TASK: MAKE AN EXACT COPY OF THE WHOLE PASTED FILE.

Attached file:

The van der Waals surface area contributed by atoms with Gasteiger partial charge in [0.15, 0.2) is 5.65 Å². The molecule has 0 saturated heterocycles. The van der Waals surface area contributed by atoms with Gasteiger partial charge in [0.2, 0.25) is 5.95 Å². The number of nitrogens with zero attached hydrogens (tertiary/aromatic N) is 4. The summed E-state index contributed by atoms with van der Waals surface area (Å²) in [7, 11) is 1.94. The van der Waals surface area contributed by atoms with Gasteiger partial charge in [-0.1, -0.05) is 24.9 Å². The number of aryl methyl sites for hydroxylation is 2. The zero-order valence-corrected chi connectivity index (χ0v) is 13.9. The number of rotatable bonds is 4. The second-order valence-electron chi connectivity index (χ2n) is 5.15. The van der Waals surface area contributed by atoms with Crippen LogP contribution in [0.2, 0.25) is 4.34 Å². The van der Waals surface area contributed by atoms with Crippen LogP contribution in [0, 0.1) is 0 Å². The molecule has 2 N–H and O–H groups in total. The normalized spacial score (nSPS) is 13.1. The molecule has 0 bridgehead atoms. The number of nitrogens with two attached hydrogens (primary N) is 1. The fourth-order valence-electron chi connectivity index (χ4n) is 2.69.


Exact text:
The van der Waals surface area contributed by atoms with Gasteiger partial charge in [0.15, 0.2) is 5.65 Å². The molecule has 0 saturated heterocycles. The van der Waals surface area contributed by atoms with Gasteiger partial charge in [0.2, 0.25) is 5.95 Å². The number of nitrogens with zero attached hydrogens (tertiary/aromatic N) is 4. The summed E-state index contributed by atoms with van der Waals surface area (Å²) in [7, 11) is 1.94. The van der Waals surface area contributed by atoms with Gasteiger partial charge in [-0.1, -0.05) is 24.9 Å². The number of aryl methyl sites for hydroxylation is 2. The zero-order valence-corrected chi connectivity index (χ0v) is 13.9. The number of rotatable bonds is 4. The second-order valence-electron chi connectivity index (χ2n) is 5.15. The van der Waals surface area contributed by atoms with Crippen LogP contribution in [0.2, 0.25) is 4.34 Å². The van der Waals surface area contributed by atoms with Crippen LogP contribution in [0, 0.1) is 0 Å². The molecule has 2 N–H and O–H groups in total. The normalized spacial score (nSPS) is 13.1. The molecule has 0 bridgehead atoms. The number of nitrogens with two attached hydrogens (primary N) is 1. The fourth-order valence-electron chi connectivity index (χ4n) is 2.69.